- Experiences in Schools: They are working with the Community of Madrid in some educational projects to feed the technology subject.
- Traing the trainer: They train teachers so that they can then deliver technology and robotics classes to children. In an Institute of Las Rozas BQ has a technology workshop for kids at ESO. They also collaborate with publishers in developing educational content. They give support to teachers to get to know which projects are they going to develop.
- Special education needs: They are carrying out projects.
5. Aldebaran Robotics.
At Aldebaran, they are programming NAO, which is very simple. It is widely programmable, from a very basic level. They are like little boxes, which are chained. Tasks can be done in series and sometimes in parallel. For instance, it is not possible to get up and sit at a time, because they are movements that get in conflict, but you can make it look to someone or something while it is sitting, for example. This would be simple. Then you can program in Python, which would be another step for boys and girls in primary or secondary. Python also includes roboticists.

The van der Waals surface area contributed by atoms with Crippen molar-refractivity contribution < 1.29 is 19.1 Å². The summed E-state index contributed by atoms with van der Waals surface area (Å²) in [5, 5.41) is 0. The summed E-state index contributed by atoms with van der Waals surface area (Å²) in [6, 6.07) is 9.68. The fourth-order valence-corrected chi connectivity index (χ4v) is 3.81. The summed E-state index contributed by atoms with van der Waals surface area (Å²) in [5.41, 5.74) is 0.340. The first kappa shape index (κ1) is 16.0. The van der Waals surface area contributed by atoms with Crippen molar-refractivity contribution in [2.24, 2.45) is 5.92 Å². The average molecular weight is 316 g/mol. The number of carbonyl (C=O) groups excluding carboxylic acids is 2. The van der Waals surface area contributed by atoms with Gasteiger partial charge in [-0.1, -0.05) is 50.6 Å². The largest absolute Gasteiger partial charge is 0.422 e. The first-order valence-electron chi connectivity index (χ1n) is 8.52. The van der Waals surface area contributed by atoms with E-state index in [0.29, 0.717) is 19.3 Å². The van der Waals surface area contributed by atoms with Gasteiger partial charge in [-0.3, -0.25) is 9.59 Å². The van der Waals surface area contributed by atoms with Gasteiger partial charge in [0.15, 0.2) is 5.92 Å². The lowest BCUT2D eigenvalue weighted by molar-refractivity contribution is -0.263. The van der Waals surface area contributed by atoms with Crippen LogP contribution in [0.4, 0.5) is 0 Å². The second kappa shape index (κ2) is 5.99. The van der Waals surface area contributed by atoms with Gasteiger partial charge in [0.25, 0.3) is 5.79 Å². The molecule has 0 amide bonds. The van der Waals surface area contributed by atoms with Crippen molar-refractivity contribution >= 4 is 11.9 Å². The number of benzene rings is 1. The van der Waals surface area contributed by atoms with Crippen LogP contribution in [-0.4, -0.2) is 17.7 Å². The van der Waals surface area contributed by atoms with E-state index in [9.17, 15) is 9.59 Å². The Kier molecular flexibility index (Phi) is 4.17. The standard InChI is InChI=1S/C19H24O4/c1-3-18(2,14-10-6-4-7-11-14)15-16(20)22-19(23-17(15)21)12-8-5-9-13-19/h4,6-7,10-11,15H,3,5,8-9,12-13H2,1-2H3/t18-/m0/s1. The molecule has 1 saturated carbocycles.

- In schools: This is a platform that is much more developed than in the rest of robots. It has two cameras, with which it is possible to do developments, for example face detection; algorithms are already prepared so you can use these calls to these functions, so that a child will see very easily how the robot is doing what he wants in a few steps, without having to make a disproportionately large development, that in a class year period may not be feasible. Thus, it is adaptable from children to adults. The documentation is on their website. The API is available in both C and Python and has many functions. For instance, the most noteworthy are gender detection of a human face, how old you are, if you’re smiling… It gets to know what color is the clothing worn by the person, it can also detect obstacles…